Students are passing Electronic Cigarettes in the hallways

Students are passing Electronic Cigarettes in the hallways

Students are passing Electronic Cigarettes in the hallways
Are the U.S. citizens delusional regarding potential risks over electronic cigarettes? Some feel that their debut introduction in 2007 is a possible health risk. While there are others who claim that electronic cigarettes have assisted them in their fight to quit smoking.

Electronic cigarettes offer the nicotine-addicted an alternative to smoking tobacco. They have a similar look to cigarettes until you look inside. A mechanism heats up liquid nicotine that is converted into a vapor. The nicotine vapor is inhaled and gives the user the sensation of smoking.

Canyon School District attorney, Melissa Flores during an interview on KUTV news said, “Teachers are hearing a lot and seeing an increase in the electronic cigarettes. Students are passing them in the halls, exchanging them before classes.” The e-cigarette resembles the hookah pens or highlighter pens and can be hidden in pockets. In Utah, it is against the law for anyone under the age of 19 to purchase these cigarettes. Though not regulated and can be purchased on the internet, they do contain nicotine.

“We have no idea what the vapor nicotine is doing to the adolescent brains and can be a disciplinary issue. In the Canyon School District, we have a Tobacco Citation that can be issued by a Compliance Officer, A Resource Officer or a Principle. If the student is underage, they can be fined up to $60.00 in a juvenile court and be ordered by sanction of the court to attend a cessation program.” Flores said.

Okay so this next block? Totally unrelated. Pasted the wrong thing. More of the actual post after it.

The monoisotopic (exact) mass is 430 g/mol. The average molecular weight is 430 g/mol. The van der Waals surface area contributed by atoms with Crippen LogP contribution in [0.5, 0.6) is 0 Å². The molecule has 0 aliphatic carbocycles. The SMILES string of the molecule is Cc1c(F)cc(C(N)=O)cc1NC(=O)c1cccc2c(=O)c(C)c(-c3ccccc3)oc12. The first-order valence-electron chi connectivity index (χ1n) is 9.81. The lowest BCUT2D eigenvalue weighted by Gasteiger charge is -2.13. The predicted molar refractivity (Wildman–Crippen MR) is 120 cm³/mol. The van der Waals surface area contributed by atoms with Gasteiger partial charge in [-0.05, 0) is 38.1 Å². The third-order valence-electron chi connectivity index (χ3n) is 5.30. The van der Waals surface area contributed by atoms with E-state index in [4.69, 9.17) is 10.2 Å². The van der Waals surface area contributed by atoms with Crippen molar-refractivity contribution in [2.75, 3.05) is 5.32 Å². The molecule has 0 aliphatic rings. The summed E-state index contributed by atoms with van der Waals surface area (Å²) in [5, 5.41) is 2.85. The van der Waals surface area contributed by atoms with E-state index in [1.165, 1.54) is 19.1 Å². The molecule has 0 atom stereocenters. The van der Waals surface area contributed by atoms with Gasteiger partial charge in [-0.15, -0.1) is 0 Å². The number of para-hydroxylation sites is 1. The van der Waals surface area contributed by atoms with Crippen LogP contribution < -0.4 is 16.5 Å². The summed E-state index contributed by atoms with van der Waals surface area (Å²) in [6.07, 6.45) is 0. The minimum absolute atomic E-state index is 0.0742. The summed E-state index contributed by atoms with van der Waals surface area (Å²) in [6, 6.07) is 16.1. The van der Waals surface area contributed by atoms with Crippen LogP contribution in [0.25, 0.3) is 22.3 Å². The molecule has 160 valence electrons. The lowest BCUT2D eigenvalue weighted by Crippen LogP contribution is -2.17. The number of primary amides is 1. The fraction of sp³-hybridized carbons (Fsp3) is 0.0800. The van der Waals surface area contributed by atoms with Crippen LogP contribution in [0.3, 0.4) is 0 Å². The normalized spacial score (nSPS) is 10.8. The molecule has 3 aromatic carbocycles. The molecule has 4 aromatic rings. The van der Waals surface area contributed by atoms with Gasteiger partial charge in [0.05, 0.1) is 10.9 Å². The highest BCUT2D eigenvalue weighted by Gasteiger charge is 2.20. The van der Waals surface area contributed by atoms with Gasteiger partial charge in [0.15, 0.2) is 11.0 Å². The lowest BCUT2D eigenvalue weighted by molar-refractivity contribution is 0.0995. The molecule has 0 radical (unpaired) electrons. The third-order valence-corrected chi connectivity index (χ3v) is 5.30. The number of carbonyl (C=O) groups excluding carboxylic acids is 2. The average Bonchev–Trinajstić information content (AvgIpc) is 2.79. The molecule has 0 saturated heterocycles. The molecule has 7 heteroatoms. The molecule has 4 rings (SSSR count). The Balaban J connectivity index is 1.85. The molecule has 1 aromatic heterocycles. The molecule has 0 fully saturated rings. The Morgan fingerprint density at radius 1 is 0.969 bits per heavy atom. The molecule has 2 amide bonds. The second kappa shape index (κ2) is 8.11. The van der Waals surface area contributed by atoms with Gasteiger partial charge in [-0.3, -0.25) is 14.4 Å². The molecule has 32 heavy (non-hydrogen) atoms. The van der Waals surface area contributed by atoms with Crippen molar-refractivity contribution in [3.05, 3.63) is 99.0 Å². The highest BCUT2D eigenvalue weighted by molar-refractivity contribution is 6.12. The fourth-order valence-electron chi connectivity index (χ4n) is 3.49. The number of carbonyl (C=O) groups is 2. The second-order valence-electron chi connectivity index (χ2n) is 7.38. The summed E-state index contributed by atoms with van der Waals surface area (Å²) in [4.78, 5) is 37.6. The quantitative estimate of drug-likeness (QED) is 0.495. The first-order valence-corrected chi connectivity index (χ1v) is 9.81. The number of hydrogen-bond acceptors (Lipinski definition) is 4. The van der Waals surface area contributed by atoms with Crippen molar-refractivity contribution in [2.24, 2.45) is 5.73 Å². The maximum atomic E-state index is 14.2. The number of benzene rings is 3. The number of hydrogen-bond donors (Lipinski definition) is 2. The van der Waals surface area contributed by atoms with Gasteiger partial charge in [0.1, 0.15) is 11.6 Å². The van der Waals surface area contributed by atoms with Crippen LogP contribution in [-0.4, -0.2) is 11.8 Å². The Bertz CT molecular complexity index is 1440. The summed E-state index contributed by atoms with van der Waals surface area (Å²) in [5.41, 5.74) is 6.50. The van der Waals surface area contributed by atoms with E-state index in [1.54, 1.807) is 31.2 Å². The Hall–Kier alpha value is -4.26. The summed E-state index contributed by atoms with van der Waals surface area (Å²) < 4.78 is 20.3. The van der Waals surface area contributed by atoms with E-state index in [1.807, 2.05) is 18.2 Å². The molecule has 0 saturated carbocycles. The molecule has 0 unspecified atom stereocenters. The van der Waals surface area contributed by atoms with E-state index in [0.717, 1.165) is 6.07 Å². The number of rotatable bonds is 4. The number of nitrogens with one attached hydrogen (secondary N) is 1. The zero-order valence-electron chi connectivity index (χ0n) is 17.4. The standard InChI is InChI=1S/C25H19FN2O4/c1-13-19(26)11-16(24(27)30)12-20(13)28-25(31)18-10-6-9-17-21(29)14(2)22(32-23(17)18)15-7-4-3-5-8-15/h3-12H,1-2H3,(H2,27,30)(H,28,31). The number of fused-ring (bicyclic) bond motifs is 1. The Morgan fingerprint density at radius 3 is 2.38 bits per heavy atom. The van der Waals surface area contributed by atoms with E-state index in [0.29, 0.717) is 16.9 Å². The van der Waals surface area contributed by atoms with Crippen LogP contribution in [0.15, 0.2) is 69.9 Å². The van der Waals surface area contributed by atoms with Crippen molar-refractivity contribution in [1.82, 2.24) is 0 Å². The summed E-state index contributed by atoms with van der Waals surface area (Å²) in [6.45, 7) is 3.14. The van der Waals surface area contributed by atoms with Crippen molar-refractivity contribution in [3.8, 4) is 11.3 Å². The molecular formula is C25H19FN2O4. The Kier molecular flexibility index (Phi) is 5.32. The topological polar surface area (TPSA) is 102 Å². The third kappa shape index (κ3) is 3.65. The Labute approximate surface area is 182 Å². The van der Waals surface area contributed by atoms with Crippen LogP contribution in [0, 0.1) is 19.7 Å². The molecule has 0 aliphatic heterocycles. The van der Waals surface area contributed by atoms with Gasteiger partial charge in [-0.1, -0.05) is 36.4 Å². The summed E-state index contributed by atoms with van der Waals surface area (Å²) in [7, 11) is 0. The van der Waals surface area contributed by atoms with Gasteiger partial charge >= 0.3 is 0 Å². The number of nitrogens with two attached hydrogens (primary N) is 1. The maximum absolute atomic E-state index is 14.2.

E-cigarettes are not required to be lit and therefore do not have an offensive odor. The vapor does come in flavors; Bubble gum, caramel, chocolate and strawberry, to name a few. Consumers currently using the device have made claim that they have saved money, it’s reusable and that they have found it beneficial in giving up the smoking habit.

According to the Centers for Disease control, 10 percent of high school students and 3 percent of middle school students have tried or use e-cigarettes. And that it is still unknown regarding the impact of nicotine on the development of the adolescent brain and risks from addiction.

“Some students have been complaining from headaches, abdominal pain, jittery, and fevers without chills,” Flores said. “Students don’t realize that liquid vapor nicotine is still nicotine. They seem to think that they can’t become addicted.” Regulatory agencies and some health experts are calling for proper research testing and that the e-cigarettes are deemed illegal until it has been shown that they’re safe.

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